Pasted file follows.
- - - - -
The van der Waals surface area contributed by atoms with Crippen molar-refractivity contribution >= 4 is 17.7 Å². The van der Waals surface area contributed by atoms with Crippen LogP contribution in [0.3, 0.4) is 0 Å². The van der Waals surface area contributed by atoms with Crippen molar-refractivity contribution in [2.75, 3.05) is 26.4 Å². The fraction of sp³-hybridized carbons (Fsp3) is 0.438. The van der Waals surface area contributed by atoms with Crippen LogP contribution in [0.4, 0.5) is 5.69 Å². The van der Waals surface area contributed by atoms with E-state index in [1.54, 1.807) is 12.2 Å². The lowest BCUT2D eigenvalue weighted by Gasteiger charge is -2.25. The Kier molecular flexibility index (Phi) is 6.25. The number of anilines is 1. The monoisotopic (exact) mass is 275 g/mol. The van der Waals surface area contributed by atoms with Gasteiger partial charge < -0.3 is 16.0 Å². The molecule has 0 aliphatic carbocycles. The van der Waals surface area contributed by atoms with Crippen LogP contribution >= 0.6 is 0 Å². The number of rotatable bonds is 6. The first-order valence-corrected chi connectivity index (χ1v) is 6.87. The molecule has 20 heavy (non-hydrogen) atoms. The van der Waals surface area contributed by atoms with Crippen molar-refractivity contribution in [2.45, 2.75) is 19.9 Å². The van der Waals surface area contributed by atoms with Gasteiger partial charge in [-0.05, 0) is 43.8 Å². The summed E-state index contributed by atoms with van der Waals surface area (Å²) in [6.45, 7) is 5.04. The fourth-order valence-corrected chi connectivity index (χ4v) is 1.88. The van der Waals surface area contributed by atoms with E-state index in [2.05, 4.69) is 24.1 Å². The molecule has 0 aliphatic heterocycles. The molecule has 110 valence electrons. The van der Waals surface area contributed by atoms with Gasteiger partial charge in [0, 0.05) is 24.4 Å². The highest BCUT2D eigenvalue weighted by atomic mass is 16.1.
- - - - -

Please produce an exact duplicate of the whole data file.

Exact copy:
The van der Waals surface area contributed by atoms with Crippen molar-refractivity contribution >= 4 is 17.7 Å². The van der Waals surface area contributed by atoms with Crippen LogP contribution in [0.3, 0.4) is 0 Å². The van der Waals surface area contributed by atoms with Crippen molar-refractivity contribution in [2.75, 3.05) is 26.4 Å². The fraction of sp³-hybridized carbons (Fsp3) is 0.438. The van der Waals surface area contributed by atoms with Crippen LogP contribution in [0.4, 0.5) is 5.69 Å². The van der Waals surface area contributed by atoms with E-state index in [1.54, 1.807) is 12.2 Å². The lowest BCUT2D eigenvalue weighted by Gasteiger charge is -2.25. The Kier molecular flexibility index (Phi) is 6.25. The number of anilines is 1. The monoisotopic (exact) mass is 275 g/mol. The van der Waals surface area contributed by atoms with Gasteiger partial charge < -0.3 is 16.0 Å². The molecule has 0 aliphatic carbocycles. The van der Waals surface area contributed by atoms with Crippen LogP contribution >= 0.6 is 0 Å². The number of rotatable bonds is 6. The first-order valence-corrected chi connectivity index (χ1v) is 6.87. The molecule has 20 heavy (non-hydrogen) atoms. The van der Waals surface area contributed by atoms with Crippen molar-refractivity contribution in [2.45, 2.75) is 19.9 Å². The van der Waals surface area contributed by atoms with Gasteiger partial charge in [-0.05, 0) is 43.8 Å². The summed E-state index contributed by atoms with van der Waals surface area (Å²) in [6.45, 7) is 5.04. The fourth-order valence-corrected chi connectivity index (χ4v) is 1.88. The van der Waals surface area contributed by atoms with E-state index in [2.05, 4.69) is 24.1 Å². The molecule has 0 aliphatic heterocycles. The molecule has 110 valence electrons. The van der Waals surface area contributed by atoms with Gasteiger partial charge in [0, 0.05) is 24.4 Å². The highest BCUT2D eigenvalue weighted by atomic mass is 16.1.